Entertainment, Health and Lifestyle

How to Build a Great Wardrobe Without Blowing a Hole in the Budget

Imagine that by some stroke of luck and shopping reversal you had all the cash you’ve spent on clothes you didn’t wear in your wardrobe-buying lifetime. For most of us, that would represent quite a nice nest egg given our history of making so many back-of-the-closet mistakes.

This problem is, we shop without a plan, and the endeavor boils down to this: If it fits, it’s a candidate. And if it’s also on sale? Done deal. That kind of shopping can wreak havoc on a bank account and fill up the dark side of the closet, too.

Cutting the cost of clothing is less about bargains and more about knowing what to wear, where to buy and when to stop buying.


Everyone needs a “uniform.” This is your look; it’s your signature style. Your uniform addresses your body type, shape and silhouette, your image and color palette.


Clothing is always designed for silhouette first, measurements second, says professional stylist Kendall Farr, author of “The Pocket Stylist.”

Your measurements can change, but your essential frame remains the same. It is your silhouette. Once you know what you should wear for your body type, you’ll stop wasting money on clothes that look great on the hanger but are all wrong in the mirror.

A simple way to describe your shape uses letters and a number: If you are an A, you are smaller at the top than the bottom; V is just the opposite; H is straight up and down, while 8 is curvaceous. The properly shaped garment for your silhouette will create an unbroken line — the sign an item of clothing fits properly.


Your clothing personality is that “look” to which you are drawn most often. It’s your style. You’re either romantic, sporty, dramatic or classic. Stumped? Your favorite outfits hold the clues. Trust your personal taste, then stick with that look.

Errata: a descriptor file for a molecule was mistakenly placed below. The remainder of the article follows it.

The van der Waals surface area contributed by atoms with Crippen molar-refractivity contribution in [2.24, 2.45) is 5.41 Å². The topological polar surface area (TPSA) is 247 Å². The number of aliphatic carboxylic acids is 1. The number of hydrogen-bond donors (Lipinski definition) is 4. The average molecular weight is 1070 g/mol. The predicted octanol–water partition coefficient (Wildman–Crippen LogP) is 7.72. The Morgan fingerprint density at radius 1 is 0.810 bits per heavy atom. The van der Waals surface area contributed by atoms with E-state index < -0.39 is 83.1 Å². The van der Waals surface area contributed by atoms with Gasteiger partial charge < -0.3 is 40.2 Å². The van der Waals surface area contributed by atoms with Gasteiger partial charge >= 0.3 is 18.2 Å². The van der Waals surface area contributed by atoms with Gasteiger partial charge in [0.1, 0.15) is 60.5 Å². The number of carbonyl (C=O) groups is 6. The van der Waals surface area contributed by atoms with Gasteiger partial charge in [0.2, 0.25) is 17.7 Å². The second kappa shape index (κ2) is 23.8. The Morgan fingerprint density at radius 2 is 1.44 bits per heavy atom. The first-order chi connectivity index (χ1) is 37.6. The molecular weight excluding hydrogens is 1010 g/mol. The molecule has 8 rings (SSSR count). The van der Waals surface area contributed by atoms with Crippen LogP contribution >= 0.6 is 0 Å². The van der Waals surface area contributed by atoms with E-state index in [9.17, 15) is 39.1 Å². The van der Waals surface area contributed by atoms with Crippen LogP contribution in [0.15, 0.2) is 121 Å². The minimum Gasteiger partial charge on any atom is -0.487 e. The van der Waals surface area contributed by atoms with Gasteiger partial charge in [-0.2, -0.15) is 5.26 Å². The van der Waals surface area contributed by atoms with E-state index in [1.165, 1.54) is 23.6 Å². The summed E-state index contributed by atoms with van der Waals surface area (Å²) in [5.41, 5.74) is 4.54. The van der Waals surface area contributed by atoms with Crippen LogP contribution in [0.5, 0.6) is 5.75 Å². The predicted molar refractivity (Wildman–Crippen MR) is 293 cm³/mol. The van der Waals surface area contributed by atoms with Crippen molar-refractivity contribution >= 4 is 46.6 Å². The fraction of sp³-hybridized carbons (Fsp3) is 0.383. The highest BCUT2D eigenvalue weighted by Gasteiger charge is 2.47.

Each of us has natural coloring. It’s in our DNA and shows up in our hair, eyes and skin. Certain colors will make you look healthier, radiant and more alive even without makeup.


A written plan for exactly the number of pieces you need for your lifestyle will be invaluable. Without a specific plan, you won’t know when to stop buying. You’ll just keep spending mindlessly.


Take everything out of your closet. Try on to audition the clothes you own. Only those that fit your silhouette, style and color palette — and make you feel good — should have a place in your closet. Everything else? Sell them at a yard sale or online at an auction site like eBay. Or donate them to charity and take a tax deduction for the fair market value of each piece.


Waiting for the sales is a great way to stretch your clothing dollars, particularly if you are ready to invest in a few high-end pieces. Typically stores discount spring and summer clothes in June and early July, then place fall and winter items on sale in January and February.


If you stick to your style, shape and color palette, you’ll be able to mix and match to come up with new outfits without buying more pieces. Look to inexpensive accessories to keep up with trends and fads.


The best thing about having a uniform and knowing your shape, measurements, colors and style is that a new world of opportunity in consignment, vintage, discount, outlet, thrift and high-end retail stores, as well as warehouse clubs and even eBay, all hold possibilities for you.

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Mary Hunt

Mary invites you to visit her at EverydayCheapskate.com, where this column is archived complete with links and resources for all recommended products and services. Mary invites questions and comments at https://www.everydaycheapskate.com/contact/, "Ask Mary." Tips can be submitted at tips.everydaycheapskate.com/ . This column will answer questions of general interest, but letters cannot be answered individually. Mary Hunt is the founder of EverydayCheapskate.com, a frugal living blog, and the author of the book "Debt-Proof Living."

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